• IV.—The stipulation relates to “negroes or other property of the American inhabitants”; putting negroes on the same footing with any other article. The characteristic of the subject of the stipulation being property of American inhabitants, whatever had lost that character could not be the object of the stipulation. But the negroes in question, by the laws of war, had lost that character; they were therefore not within the stipulation.Why did not the United States demand the surrender of captured vessels, and of all other movables, which had fallen into the hands of the enemy? The answer is, because common sense would have revolted against such a construction. No one could believe that an indefinite surrender of all the spoils or booty of a seven-years’ war was ever intended to be stipulated; and yet the demand for a horse, or an ox, or a piece of furniture, would have been as completely within the terms “negroes and other property,” as a negro; consequently, the reasoning which proves that one is not included, excludes the other.The silence of the United States as to every other article is therefore a virtual abandonment of that sense of the stipulation which requires the surrender of negroes.
  • V.—In the interpretation of treaties, things odious or immoral are not to be presumed. The abandonment of negroes, who had been induced to quit their masters on the faith of official proclamation, promising them liberty, to fall again under the yoke of their masters, and into slavery, is as odious and immoral a thing as can be conceived. It is odious, not only as it imposes an act of perfidy on one of the contracting parties, but as it tends to bring back to servitude men once made free. The general interests of humanity conspire with the obligation which Great Britain had contracted towards the negroes, to repel this construction of the treaty, if another can be found.

Hamilton’s response to the issue of the British freeing of slaves during the war was nothing short of radical.   Using the framework of the laws of war, Hamilton put forth salient and controversial points relating to the morality of slavery.  Hamilton challenged the idea that freed slaves could be properly grouped with other types of “property” referred to in the treaty.  Additionally, Hamilton called the idea of returning freed slaves to slavery “odious” and “immoral,” despite the fact that slavery was prevalent throughout the Union.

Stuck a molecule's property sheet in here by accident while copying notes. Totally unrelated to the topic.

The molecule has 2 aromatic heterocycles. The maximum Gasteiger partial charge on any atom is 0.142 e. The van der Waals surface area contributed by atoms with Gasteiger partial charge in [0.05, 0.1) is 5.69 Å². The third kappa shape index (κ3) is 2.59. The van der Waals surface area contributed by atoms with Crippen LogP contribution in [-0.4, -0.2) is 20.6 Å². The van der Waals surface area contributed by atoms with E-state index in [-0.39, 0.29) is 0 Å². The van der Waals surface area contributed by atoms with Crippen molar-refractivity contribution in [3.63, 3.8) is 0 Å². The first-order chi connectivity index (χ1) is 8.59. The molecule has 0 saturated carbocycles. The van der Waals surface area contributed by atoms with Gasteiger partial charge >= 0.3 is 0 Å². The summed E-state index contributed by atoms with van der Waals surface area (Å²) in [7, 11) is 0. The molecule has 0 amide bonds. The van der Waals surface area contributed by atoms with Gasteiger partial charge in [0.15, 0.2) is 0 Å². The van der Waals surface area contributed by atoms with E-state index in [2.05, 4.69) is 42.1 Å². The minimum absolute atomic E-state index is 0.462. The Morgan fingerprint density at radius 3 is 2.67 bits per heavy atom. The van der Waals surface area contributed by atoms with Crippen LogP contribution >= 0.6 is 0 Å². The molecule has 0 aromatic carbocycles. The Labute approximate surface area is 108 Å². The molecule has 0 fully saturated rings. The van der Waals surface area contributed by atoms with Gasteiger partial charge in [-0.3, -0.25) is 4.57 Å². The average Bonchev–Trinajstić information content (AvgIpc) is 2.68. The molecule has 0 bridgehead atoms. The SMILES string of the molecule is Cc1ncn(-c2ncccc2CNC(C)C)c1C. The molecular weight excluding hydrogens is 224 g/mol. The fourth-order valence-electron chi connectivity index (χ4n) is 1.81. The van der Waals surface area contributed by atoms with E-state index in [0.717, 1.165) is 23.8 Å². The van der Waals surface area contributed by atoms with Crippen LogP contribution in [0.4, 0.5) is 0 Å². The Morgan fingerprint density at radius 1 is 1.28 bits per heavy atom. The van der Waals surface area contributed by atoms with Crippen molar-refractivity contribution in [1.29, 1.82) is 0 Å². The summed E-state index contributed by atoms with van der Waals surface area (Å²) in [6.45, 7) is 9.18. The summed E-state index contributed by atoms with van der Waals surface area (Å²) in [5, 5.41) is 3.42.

Hamilton’s fearless defense of a treaty he believed in, even at the height of its unpopularity, demonstrates to me Hamilton’s commitment to stand for something, no matter what the personal or political cost.

Read the full Camillus letters here.

Hamilton’s Views on Race and Slavery: An Introduction

Paul Finkelman recently wrote a fascinating piece in the New York Times focusing on Thomas Jefferson’s views on race. Finkelman states:

Jefferson was always deeply committed to slavery, and even more deeply hostile to the welfare of blacks, slave or free. His proslavery views were shaped not only by money and status but also by his deeply racist views, which he tried to justify through pseudoscience.

There is, it is true, a compelling paradox about Jefferson: when he wrote the Declaration of Independence, announcing the “self-evident” truth that all men are “created equal,” he owned some 175 slaves. Too often, scholars and readers use those facts as a crutch, to write off Jefferson’s inconvenient views as products of the time and the complexities of the human condition.

But while many of his contemporaries, including George Washington, freed their slaves during and after the revolution — inspired, perhaps, by the words of the Declaration — Jefferson did not. Over the subsequent 50 years, a period of extraordinary public service, Jefferson remained the master of Monticello, and a buyer and seller of human beings.

Rather than encouraging his countrymen to liberate their slaves, he opposed both private manumission and public emancipation. Even at his death, Jefferson failed to fulfill the promise of his rhetoric: his will emancipated only five slaves, all relatives of his mistress Sally Hemings, and condemned nearly 200 others to the auction block. Even Hemings remained a slave, though her children by Jefferson went free.

Nor was Jefferson a particularly kind master. He sometimes punished slaves by selling them away from their families and friends, a retaliation that was incomprehensibly cruel even at the time. A proponent of humane criminal codes for whites, he advocated harsh, almost barbaric, punishments for slaves and free blacks. Known for expansive views of citizenship, he proposed legislation to make emancipated blacks “outlaws” in America, the land of their birth. Opposed to the idea of royal or noble blood, he proposed expelling from Virginia the children of white women and black men.

I was discussing the issue this weekend with Rand Scholet at the Alexander Hamilton Awareness Society, and it is truly remarkable how progressive Hamilton’s views on race were compared to many of his contemporaries. Hamilton grew up in the West Indies and was surrounded by slavery: slaves accounted for almost 90% of the total population. He participated in the slave trade on an administrative basis as a young clerk, and developed a disgust towards the entire institution. When Hamilton was involved with the Revolution, he advocated allowing blacks to join the Continental Army, despite opposition from many of his contemporaries. Hamilton’s philosophies on race were comparatively extremely progressive. I plan to write a series of blog posts highlighting Hamilton’s stance on slavery and other racial issues including the incorporation of black soldiers into the Continental Army, the New York Manumission Society, and the rebellion in Haiti. For more background on this issue, see James Oliver Horton’s Alexander Hamilton: Slavery and Race in a Revolutionary Generation.